The House has a similar but limited proposal that would delay rate increases for only six months. Sponsored by Rep. Michael Grimm, R-N.Y, this bill (HR 3370) has 117 Democratic and 51 Republican co-sponsors but faces opposition from key Republicans including Rep. Jeb Hensarling (R-Texas), who chairs the House Financial Services Committee that has jurisdiction over flood insurance.

Source: Insurance Journal

Catastrophes caused $31B in insured losses in 2013: Munich Re

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January 8  |  News  |   Danielle Szeliga

Natural catastrophes caused global insured losses of about $31 billion in 2013, according to an analysis Munich Reinsurance Co. released on Tuesday.

That was considerably below the 2003-2012 10-year average of approximately $56 billion, according to Munich Re. The reinsurer noted, however, that 2013’s number of natural catastrophes exceeded that of the 10-year average — 880 in 2013 compared with an average of 790.

Insured natural catastrophe damage in the United States amounted to about $12.8 billion, less than half of the 10-year $29.4 billion average. Munich Re pointed out that despite initial predictions of above-average Atlantic hurricane activity, the 2013 season was unusually quiet. In fact the number of hurricanes was the lowest since 1982, according to the analysis. But insured losses from U.S. thunderstorms reached about $10 billion despite the lowest observed tornado count in a decade, Munich Re said.

The most expensive event for the insurance industry in 2013 was a squall line with hailstorms that hit some regions in northern and southwestern Germany, causing about $3.7 billion in insured losses, Munich Re said.

The most severe catastrophe in human terms was caused by Supertyphoon Haiyan, which hit the southern Philippines on Nov. 7 and killed more than 6,000 people, although insured losses are expected to be relatively low because of low insurance penetration, according to Munich Re.

Source: Business Insurance

Guest Opinion: 10-step plan could end property insurance blues

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January 7  |  Florida, News  |   Danielle Szeliga

By J. Robert McClure

State officials know that getting blamed for property insurance problems ranks right up there with tax hikes on the list of politically toxic issues. So it’s tempting for lawmakers and regulators to avoid making the tougher reforms in an insurance marketplace that, ironically, also carries the risk of a huge tax hike.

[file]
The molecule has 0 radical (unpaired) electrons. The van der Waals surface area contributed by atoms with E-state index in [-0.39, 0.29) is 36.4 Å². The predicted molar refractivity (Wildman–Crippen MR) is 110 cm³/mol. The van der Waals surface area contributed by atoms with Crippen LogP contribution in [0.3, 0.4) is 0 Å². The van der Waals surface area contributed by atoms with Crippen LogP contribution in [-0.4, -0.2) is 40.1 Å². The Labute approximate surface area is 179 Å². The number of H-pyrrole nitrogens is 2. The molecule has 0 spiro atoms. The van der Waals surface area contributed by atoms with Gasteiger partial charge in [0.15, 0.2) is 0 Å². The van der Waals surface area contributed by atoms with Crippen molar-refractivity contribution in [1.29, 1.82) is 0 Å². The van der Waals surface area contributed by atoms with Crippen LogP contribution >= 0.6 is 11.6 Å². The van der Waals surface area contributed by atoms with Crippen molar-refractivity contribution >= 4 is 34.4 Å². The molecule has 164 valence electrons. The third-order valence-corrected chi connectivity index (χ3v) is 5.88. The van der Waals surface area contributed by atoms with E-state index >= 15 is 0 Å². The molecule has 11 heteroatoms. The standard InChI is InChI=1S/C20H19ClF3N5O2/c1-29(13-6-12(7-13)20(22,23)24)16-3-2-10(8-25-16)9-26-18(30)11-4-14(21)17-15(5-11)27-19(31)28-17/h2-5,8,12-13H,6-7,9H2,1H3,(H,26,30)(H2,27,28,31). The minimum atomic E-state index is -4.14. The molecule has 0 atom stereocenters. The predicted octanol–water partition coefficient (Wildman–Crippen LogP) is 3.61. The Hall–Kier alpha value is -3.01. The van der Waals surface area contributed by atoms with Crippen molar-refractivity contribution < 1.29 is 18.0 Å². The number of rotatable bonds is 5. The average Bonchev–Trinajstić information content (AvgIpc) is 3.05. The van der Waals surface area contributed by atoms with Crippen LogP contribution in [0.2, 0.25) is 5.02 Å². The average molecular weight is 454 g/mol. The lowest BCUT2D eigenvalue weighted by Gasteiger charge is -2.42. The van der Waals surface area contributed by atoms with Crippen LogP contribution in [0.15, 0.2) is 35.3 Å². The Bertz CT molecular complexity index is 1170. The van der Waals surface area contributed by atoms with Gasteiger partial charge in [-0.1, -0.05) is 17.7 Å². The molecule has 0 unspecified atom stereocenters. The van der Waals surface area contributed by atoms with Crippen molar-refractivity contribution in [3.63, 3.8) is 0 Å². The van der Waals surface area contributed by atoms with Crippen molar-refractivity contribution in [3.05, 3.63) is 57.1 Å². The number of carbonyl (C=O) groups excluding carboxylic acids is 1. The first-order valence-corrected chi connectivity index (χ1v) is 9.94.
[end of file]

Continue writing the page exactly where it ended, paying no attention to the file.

Adding to this political inertia is the fact that Florida has gone through eight straight hurricane seasons without a major storm. That has significantly lessened the sense of urgency felt in the wake of eight hurricanes in 2004-05 that devastated Florida with $30 billion in insured damages.

Florida’s property insurance marketplace became a mess on a scale not seen since the aftermath of Hurricane Andrew in 1992. The state-run Citizens Property Insurance – ostensibly Florida’s “insurer of last resort” – became the largest property insurer, placing a Cat 5 financial risk on the backs of all Floridians.

Here’s the problem: If a big storm struck a major urban area – or if a series of storms crisscrossed the state – Citizens and the state’s catastrophe fund (Cat Fund) on which Citizens relies wouldn’t have enough money to pay all the claims.

To get the money, Florida – its tax base and credit rating damaged because of widespread property damage – would need to go hat-in-hand to Wall Street and borrow record amounts of money.

State law would require a tax on every property and auto insurance policy. In such a scenario, elected officials would refuse to impose the fiscally prudent rate hikes necessary and the state-sponsored insurance hole would be dug even deeper.

Granted, some progress has been made. Citizens is being downsized by transferring policies to the private sector. And the Cat Fund is gradually being right-sized. Yet enormous fiscal and political risks persist, and elected officials need to act even faster.

Coming right on cue, there is a new study from The James Madison Institute that says it all in its title: “Ten Reforms to Fix Florida’s Property Insurance Marketplace – Without Raising Rates.”

Source: news-press.com

Top 3 Homeowners Insurers in Texas Seek Rate Hikes for 2014

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January 7  |  News, Texas  |   Danielle Szeliga

The top three homeowners insurers in Texas are seeking to raise rates—one by up to 15%—in 2014, the Dallas Morning News reports, but the state’s public insurance counselor tells PC360 she will challenge the requests. According to the Dallas Morning News story, written by Terrence Stutz, Farmers, State Farm and Allstate have submitted rate hike requests of 14.9%, 9.8%, and 6.5% respectively to the Texas Department of Insurance (TDI), citing reasons from increasing damages from natural catastrophes in recent years to high business costs. A State Farm spokeswomen says in the article that the company spends $1.11 for every premium dollar it collects for claims processing and other business expenses. Texas Public Insurance Counselor Deeia Beck, though, tells PC360 she is challenging all three rate increases, saying the estimates of current and future cost increases are exaggerated. “Non-modeled catastrophe provisions include trend assumptions